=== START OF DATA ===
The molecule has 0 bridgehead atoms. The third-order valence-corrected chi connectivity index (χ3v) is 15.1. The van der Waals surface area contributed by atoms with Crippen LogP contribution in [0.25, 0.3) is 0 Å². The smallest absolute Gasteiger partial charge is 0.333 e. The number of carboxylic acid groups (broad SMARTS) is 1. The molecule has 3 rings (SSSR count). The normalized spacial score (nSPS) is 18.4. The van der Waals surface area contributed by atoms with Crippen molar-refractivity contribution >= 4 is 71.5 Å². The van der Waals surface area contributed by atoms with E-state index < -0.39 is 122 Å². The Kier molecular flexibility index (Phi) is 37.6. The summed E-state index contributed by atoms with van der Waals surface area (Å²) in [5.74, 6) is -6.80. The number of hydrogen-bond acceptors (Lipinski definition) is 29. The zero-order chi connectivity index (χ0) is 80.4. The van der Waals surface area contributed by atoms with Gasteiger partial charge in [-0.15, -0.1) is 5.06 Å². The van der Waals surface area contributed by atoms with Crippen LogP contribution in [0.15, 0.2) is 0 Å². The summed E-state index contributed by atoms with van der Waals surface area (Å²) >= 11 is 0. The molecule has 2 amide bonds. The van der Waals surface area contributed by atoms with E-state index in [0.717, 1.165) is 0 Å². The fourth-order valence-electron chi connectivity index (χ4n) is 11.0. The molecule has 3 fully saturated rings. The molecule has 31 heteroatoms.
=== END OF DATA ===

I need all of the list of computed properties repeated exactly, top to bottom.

The molecule has 0 bridgehead atoms. The third-order valence-corrected chi connectivity index (χ3v) is 15.1. The van der Waals surface area contributed by atoms with Crippen LogP contribution in [0.25, 0.3) is 0 Å². The smallest absolute Gasteiger partial charge is 0.333 e. The number of carboxylic acid groups (broad SMARTS) is 1. The molecule has 3 rings (SSSR count). The normalized spacial score (nSPS) is 18.4. The van der Waals surface area contributed by atoms with Crippen molar-refractivity contribution >= 4 is 71.5 Å². The van der Waals surface area contributed by atoms with E-state index < -0.39 is 122 Å². The Kier molecular flexibility index (Phi) is 37.6. The summed E-state index contributed by atoms with van der Waals surface area (Å²) in [5.74, 6) is -6.80. The number of hydrogen-bond acceptors (Lipinski definition) is 29. The zero-order chi connectivity index (χ0) is 80.4. The van der Waals surface area contributed by atoms with Gasteiger partial charge in [-0.15, -0.1) is 5.06 Å². The van der Waals surface area contributed by atoms with Crippen LogP contribution in [0.15, 0.2) is 0 Å². The summed E-state index contributed by atoms with van der Waals surface area (Å²) >= 11 is 0. The molecule has 2 amide bonds. The van der Waals surface area contributed by atoms with E-state index in [0.717, 1.165) is 0 Å². The fourth-order valence-electron chi connectivity index (χ4n) is 11.0. The molecule has 3 fully saturated rings. The molecule has 31 heteroatoms.